In hmolscience, Talcott Parsons (1902-1979) was an American sociologist, a product of the Harvard Pareto circle so to say, noted for his efforts to ferret out a semblance of a physical sociology.

Social action theory
In 1937, Parsons introduced some type of sociological “action theory”, in respect to how equilibrium relates to society, and how social interchange related to the laws of thermodynamics; quote a noted excerpt: [1]

“The second law of thermodynamics is a statement of the directionality of change in a system; it must be in the direction of increasing entropy. Potential energy is converted into kinetic energy, into action, in the physical sense. Rationality occupies a logical position in respect to action systems analogous to that of entropy in physical systems. Effort energy is, in the processes of action, converted into realization of ends, or conformity with norms. Rationality is one, at least, of the properties in terms of which the extent of this change is to be measured for any given system at any given point in the process of change.”

Parsons further goes on to correlate the second law with German sociologist Max Weber’s process of realization. [2] A notable student of Parsons was German sociologist Niklas Luhmann who had studied under Parsons in 1961 at Harvard, later carrying on his work on social systems and entropy.

In 1953, Parsons was outlining some type of Newtonian mechanics laws of motion based action theory, outlined as follows: [6]

“There are four fundamental generalizations for defining the equilibrium of a social system in terms of four-dimensional space:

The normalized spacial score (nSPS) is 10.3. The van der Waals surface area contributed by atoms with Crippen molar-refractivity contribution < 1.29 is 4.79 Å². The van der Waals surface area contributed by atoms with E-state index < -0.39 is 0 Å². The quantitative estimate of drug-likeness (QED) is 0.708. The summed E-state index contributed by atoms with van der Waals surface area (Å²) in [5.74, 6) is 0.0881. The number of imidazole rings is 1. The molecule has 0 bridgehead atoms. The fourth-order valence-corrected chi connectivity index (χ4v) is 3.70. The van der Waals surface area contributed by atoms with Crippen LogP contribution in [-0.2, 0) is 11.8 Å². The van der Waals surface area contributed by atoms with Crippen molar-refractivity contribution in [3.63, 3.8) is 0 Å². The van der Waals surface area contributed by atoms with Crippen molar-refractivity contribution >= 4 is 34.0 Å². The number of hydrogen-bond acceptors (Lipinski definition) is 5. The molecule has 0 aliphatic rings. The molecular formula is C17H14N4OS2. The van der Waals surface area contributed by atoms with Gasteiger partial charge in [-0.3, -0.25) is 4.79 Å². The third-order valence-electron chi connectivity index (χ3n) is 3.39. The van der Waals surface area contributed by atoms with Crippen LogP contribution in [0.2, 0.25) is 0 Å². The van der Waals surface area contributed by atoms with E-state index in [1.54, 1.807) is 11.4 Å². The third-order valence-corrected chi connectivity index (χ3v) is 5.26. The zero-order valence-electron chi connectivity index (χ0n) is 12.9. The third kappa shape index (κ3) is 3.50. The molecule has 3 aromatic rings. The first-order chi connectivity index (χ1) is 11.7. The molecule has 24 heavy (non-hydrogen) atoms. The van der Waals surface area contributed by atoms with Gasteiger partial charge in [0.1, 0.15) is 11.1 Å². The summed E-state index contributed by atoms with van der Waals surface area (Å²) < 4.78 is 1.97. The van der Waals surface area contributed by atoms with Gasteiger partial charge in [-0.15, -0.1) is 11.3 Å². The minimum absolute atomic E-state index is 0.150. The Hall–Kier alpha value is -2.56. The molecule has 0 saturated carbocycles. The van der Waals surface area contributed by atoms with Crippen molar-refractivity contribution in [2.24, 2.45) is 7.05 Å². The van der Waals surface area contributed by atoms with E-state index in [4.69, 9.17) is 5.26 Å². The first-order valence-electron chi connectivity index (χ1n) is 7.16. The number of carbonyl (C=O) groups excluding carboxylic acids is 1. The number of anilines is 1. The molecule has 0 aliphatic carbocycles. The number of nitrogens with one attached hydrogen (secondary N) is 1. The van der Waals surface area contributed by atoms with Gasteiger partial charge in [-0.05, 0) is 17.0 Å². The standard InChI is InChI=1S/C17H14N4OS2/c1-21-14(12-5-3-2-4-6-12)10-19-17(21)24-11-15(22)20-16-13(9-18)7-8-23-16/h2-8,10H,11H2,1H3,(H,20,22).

1. The principle of inertia: a given process of action will continue unchanged in rate and direction unless impeded or deflected by opposite motivational forces.
2. The principle of action and reaction: if, in a system of action, there is a change in the direction of a process, it will be balanced by a complementary change which is equal in motive force and opposite in direction.
3. The principle of effort: (add)
4. The principle of system-integration: (add)

Henderson and equilibrium
Parsons, in turn, was a student of American physiologist Lawrence Henderson, who was himself a vicarious student of American engineer Willard Gibbs, and it was through the teachings of Henderson that Parsons learned his view of equilibrium in society. Parsons came to believe that believing that without equilibrium, a society would display no order. [3] Henderson had intensive discussions with Parsons during the writing of the manuscript for his 1937 The Structure of Social Action. A common view, posited by Kenneth Stokes, is that the theory of equilibrium, used by Parsons, was borrowed from thermodynamics. [4]

Interchange and thermodynamic laws
See main: sociological thermodynamics
Throughout his 1953 Working Papers in the Theory of Action, Parson advances the claim that interchange is isomorphic with the laws of thermodynamics. An analysis of this publication reveals that Parsons was not merely making a metaphorical argument, but rather asserting that the two theories (thermodynamics and interchange) have similar substantive content. In doing so, Parsons is said couch his discussion of social interchange in the language of thermodynamics. [5]

Nuclear family
Parsons is often credited with popularizing the term “nuclear family” or at least the phrase “modern isolated nuclear family” (1955) to describe a bi-generational family unit, bereft of kinship networks and extended family ties. (Ѻ)

References
1. Parsons, Talcott. (1937). The Structure of Social Action (keyword: “thermodynamics”, pgs. 625, 752). Allen and U.
2. Hamilton, Peter. (1992). Talcott Parsons (pg. 23). Taylor & Francis.
3. Bailey, Kenneth D. (1994). Sociology and the New Systems Theory: Toward a Theoretical Synthesis (Section: Henderson, pg. 104, also pg. 75). SUNY Press.
4. Stokes, Kenneth M. (1995). Paradigm Lost (pg. 301). M.E. Sharpe.
5. Alexander, Jeffrey C. (1984). The Modern Reconstruction of Classical Thought (pg. 163). Routledge.
6. (a) Parsons, Talcott, Bales, Robert F. and Shils, Edward A. (1953). Working Papers in the Theory of Action (pg. 102). Free Press.
(b) Brown, Richard H. (1977). A Poetic for Sociology: Toward a Logic of Discovery for the Human Sciences (pg. 141). University of Chicago Press, 1989.